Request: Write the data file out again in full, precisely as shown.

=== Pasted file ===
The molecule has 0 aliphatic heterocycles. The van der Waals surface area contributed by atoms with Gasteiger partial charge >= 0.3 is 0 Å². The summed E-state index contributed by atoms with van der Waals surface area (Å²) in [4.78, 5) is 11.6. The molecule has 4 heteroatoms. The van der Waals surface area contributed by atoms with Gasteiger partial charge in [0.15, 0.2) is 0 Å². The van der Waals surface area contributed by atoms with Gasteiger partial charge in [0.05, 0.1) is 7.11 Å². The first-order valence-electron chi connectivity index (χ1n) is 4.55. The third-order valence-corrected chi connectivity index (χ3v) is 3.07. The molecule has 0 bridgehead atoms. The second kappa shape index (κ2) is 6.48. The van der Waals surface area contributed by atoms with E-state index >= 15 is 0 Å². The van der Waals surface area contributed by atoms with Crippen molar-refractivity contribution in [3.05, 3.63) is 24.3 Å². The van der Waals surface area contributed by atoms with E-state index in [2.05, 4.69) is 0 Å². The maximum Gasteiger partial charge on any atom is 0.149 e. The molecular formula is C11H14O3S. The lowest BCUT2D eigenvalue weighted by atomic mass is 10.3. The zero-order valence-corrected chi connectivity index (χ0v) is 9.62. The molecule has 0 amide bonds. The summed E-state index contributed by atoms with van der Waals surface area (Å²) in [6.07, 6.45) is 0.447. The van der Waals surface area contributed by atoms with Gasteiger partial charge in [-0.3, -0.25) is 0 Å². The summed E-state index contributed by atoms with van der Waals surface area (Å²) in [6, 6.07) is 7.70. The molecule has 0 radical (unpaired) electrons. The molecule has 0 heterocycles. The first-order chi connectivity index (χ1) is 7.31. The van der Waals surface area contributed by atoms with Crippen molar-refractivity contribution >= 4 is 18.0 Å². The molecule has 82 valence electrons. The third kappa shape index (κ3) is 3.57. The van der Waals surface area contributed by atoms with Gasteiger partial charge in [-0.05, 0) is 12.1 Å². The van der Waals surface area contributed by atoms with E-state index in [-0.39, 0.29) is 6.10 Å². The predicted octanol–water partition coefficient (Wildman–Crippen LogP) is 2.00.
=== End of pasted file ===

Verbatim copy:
The molecule has 0 aliphatic heterocycles. The van der Waals surface area contributed by atoms with Gasteiger partial charge >= 0.3 is 0 Å². The summed E-state index contributed by atoms with van der Waals surface area (Å²) in [4.78, 5) is 11.6. The molecule has 4 heteroatoms. The van der Waals surface area contributed by atoms with Gasteiger partial charge in [0.15, 0.2) is 0 Å². The van der Waals surface area contributed by atoms with Gasteiger partial charge in [0.05, 0.1) is 7.11 Å². The first-order valence-electron chi connectivity index (χ1n) is 4.55. The third-order valence-corrected chi connectivity index (χ3v) is 3.07. The molecule has 0 bridgehead atoms. The second kappa shape index (κ2) is 6.48. The van der Waals surface area contributed by atoms with E-state index >= 15 is 0 Å². The van der Waals surface area contributed by atoms with Crippen molar-refractivity contribution in [3.05, 3.63) is 24.3 Å². The van der Waals surface area contributed by atoms with E-state index in [2.05, 4.69) is 0 Å². The maximum Gasteiger partial charge on any atom is 0.149 e. The molecular formula is C11H14O3S. The lowest BCUT2D eigenvalue weighted by atomic mass is 10.3. The zero-order valence-corrected chi connectivity index (χ0v) is 9.62. The molecule has 0 amide bonds. The summed E-state index contributed by atoms with van der Waals surface area (Å²) in [6.07, 6.45) is 0.447. The van der Waals surface area contributed by atoms with Gasteiger partial charge in [-0.3, -0.25) is 0 Å². The summed E-state index contributed by atoms with van der Waals surface area (Å²) in [6, 6.07) is 7.70. The molecule has 0 radical (unpaired) electrons. The molecule has 0 heterocycles. The first-order chi connectivity index (χ1) is 7.31. The van der Waals surface area contributed by atoms with Crippen molar-refractivity contribution >= 4 is 18.0 Å². The molecule has 82 valence electrons. The third kappa shape index (κ3) is 3.57. The van der Waals surface area contributed by atoms with Gasteiger partial charge in [-0.05, 0) is 12.1 Å². The van der Waals surface area contributed by atoms with E-state index in [-0.39, 0.29) is 6.10 Å². The predicted octanol–water partition coefficient (Wildman–Crippen LogP) is 2.00.